Healthy Children - May 2017

BBQ IQ - Get Smart. Grill Safely.  

Plan to be safe.
Risk: Food poisoning peaks in the summer months when warmer temperatures cause foodborne germs to flourish.
Tip: Check foods on recall list when planning your grill fest. When shopping, buy meat and poultry last, right before checkout. Separate raw meat and poultry from other food in your shopping cart. To guard against cross-contamination, put packages of raw meat and poultry into individual plastic bags.

Keep it clean. Stop the germs.
Risk: Dirty hands and prep surfaces can carry germs.
Tips: Wash hands, kitchen work surfaces, and utensils with soap and water immediately after they have been in contact with raw meat or poultry. Also filled a spray bottle with water and on tablespoon of bleach to keep handy to wipe off surfaces and utensils.

Groom your grill and tools.
Risk: Wire bristles from grill cleaning brushes may dislodge and stick into food on the grill.
Tip: Use a moist cloth of paper towel to clean the grill surface before cooking. If you use a wire bristle brush, thoroughly inspect the grill’s surface before cooking.

Curb co-mingling.
Risk: Raw meat juices can spread germs to cooked food.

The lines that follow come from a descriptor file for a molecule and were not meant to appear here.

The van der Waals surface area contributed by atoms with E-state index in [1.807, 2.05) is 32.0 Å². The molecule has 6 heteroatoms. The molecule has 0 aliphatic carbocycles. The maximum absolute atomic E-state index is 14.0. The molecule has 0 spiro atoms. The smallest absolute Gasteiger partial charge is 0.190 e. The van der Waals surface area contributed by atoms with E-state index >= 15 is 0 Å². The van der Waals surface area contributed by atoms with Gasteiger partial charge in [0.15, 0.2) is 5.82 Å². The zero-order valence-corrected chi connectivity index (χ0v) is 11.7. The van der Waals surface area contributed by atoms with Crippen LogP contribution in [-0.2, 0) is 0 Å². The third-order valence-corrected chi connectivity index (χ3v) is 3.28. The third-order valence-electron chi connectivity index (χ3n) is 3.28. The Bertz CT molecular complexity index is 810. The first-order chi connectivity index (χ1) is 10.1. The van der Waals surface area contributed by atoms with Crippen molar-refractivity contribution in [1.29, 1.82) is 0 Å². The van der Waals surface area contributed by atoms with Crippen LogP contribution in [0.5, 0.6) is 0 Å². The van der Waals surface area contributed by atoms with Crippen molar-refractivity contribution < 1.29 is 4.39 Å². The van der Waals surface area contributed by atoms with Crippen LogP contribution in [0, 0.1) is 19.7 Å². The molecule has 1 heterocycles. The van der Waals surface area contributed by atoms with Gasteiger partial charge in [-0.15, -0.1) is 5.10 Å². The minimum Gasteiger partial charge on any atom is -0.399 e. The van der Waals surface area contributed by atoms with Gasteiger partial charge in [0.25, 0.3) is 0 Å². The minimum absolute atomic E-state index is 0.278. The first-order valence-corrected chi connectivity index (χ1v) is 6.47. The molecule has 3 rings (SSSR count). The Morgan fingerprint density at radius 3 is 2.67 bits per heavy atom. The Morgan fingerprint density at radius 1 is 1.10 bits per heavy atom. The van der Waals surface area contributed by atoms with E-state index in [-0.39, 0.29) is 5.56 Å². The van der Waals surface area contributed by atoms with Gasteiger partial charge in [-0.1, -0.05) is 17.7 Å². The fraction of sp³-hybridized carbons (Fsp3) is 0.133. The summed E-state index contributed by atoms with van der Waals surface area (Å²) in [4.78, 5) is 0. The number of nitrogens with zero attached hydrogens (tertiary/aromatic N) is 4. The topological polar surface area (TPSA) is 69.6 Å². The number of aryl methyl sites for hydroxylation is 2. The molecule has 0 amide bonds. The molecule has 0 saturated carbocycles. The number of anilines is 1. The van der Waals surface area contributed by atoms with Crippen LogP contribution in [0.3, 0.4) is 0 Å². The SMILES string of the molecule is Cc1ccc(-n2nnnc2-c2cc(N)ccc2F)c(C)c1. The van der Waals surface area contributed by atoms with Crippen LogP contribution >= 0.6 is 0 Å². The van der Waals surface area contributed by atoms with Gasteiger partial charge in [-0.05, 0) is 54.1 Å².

Tip: Place cooked meats on a clean plate and discard marinades and sauces that have come in contact with raw meat juices.

Cook it well. Keep it hot.
(Recommended internal temps)

145* F - whole cuts of beef, pork, lamb and veal (stand – time of 3 minutes at this temperature)
145* F- fish
160* F - hamburgers and other ground beef
165* F - all poultry and pre-cooked meats, like hot dogs
250* F -300* F Inside smoker
After Grilling:
140* F or warmer – until it’s served.

Check to be sure.
Risk: Meat and poultry may brown quickly when grilled and appear done, even when not.  
Tip: Use a meat thermometer to ensure grilled and smoked meats have reached the recommended internal temperatures to kill harmful germs.  

Treat leftovers right.  

  • Keep leftovers in an insulated (40* F or below) cooler while transporting.
  • Refrigerate leftover meat and poultry within two hours of cooking or one hour if above *90 F. Frozen leftovers should keep for about four months.
  • Divide leftovers into smaller portions. Refrigerate or freeze in covered shallow containers for faster cooling.
  • Reheat cooked leftovers to 165* F. using a food thermometer.